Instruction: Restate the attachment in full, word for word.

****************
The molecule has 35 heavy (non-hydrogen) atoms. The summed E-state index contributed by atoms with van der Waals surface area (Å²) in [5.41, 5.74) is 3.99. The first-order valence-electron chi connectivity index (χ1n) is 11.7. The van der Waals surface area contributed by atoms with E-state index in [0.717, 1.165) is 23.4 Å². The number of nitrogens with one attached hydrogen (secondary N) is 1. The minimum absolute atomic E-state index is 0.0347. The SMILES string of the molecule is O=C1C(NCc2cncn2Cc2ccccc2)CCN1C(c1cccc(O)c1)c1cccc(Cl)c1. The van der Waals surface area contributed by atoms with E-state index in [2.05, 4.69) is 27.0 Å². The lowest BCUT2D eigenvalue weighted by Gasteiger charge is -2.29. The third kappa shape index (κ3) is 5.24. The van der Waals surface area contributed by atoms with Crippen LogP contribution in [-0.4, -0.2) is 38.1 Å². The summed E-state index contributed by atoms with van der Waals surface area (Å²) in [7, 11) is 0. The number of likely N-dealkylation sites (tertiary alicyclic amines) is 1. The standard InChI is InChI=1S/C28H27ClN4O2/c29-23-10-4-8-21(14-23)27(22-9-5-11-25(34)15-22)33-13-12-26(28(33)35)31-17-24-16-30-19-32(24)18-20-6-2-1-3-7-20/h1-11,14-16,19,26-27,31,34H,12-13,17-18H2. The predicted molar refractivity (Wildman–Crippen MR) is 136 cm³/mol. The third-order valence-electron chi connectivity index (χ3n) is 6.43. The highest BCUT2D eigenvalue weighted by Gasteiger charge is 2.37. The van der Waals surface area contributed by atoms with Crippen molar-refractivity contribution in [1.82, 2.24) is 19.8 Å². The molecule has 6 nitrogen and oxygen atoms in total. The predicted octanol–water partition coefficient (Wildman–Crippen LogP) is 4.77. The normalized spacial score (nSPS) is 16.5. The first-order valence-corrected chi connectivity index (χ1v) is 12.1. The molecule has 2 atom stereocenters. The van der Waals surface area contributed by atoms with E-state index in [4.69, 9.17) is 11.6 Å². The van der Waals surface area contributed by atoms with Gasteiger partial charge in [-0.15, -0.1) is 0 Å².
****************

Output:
The molecule has 35 heavy (non-hydrogen) atoms. The summed E-state index contributed by atoms with van der Waals surface area (Å²) in [5.41, 5.74) is 3.99. The first-order valence-electron chi connectivity index (χ1n) is 11.7. The van der Waals surface area contributed by atoms with E-state index in [0.717, 1.165) is 23.4 Å². The number of nitrogens with one attached hydrogen (secondary N) is 1. The minimum absolute atomic E-state index is 0.0347. The SMILES string of the molecule is O=C1C(NCc2cncn2Cc2ccccc2)CCN1C(c1cccc(O)c1)c1cccc(Cl)c1. The van der Waals surface area contributed by atoms with E-state index in [2.05, 4.69) is 27.0 Å². The lowest BCUT2D eigenvalue weighted by Gasteiger charge is -2.29. The third kappa shape index (κ3) is 5.24. The van der Waals surface area contributed by atoms with Crippen LogP contribution in [-0.4, -0.2) is 38.1 Å². The summed E-state index contributed by atoms with van der Waals surface area (Å²) in [7, 11) is 0. The number of likely N-dealkylation sites (tertiary alicyclic amines) is 1. The standard InChI is InChI=1S/C28H27ClN4O2/c29-23-10-4-8-21(14-23)27(22-9-5-11-25(34)15-22)33-13-12-26(28(33)35)31-17-24-16-30-19-32(24)18-20-6-2-1-3-7-20/h1-11,14-16,19,26-27,31,34H,12-13,17-18H2. The predicted molar refractivity (Wildman–Crippen MR) is 136 cm³/mol. The third-order valence-electron chi connectivity index (χ3n) is 6.43. The highest BCUT2D eigenvalue weighted by Gasteiger charge is 2.37. The van der Waals surface area contributed by atoms with Crippen molar-refractivity contribution in [1.82, 2.24) is 19.8 Å². The molecule has 6 nitrogen and oxygen atoms in total. The predicted octanol–water partition coefficient (Wildman–Crippen LogP) is 4.77. The normalized spacial score (nSPS) is 16.5. The first-order valence-corrected chi connectivity index (χ1v) is 12.1. The molecule has 2 atom stereocenters. The van der Waals surface area contributed by atoms with E-state index in [4.69, 9.17) is 11.6 Å². The van der Waals surface area contributed by atoms with Gasteiger partial charge in [-0.15, -0.1) is 0 Å².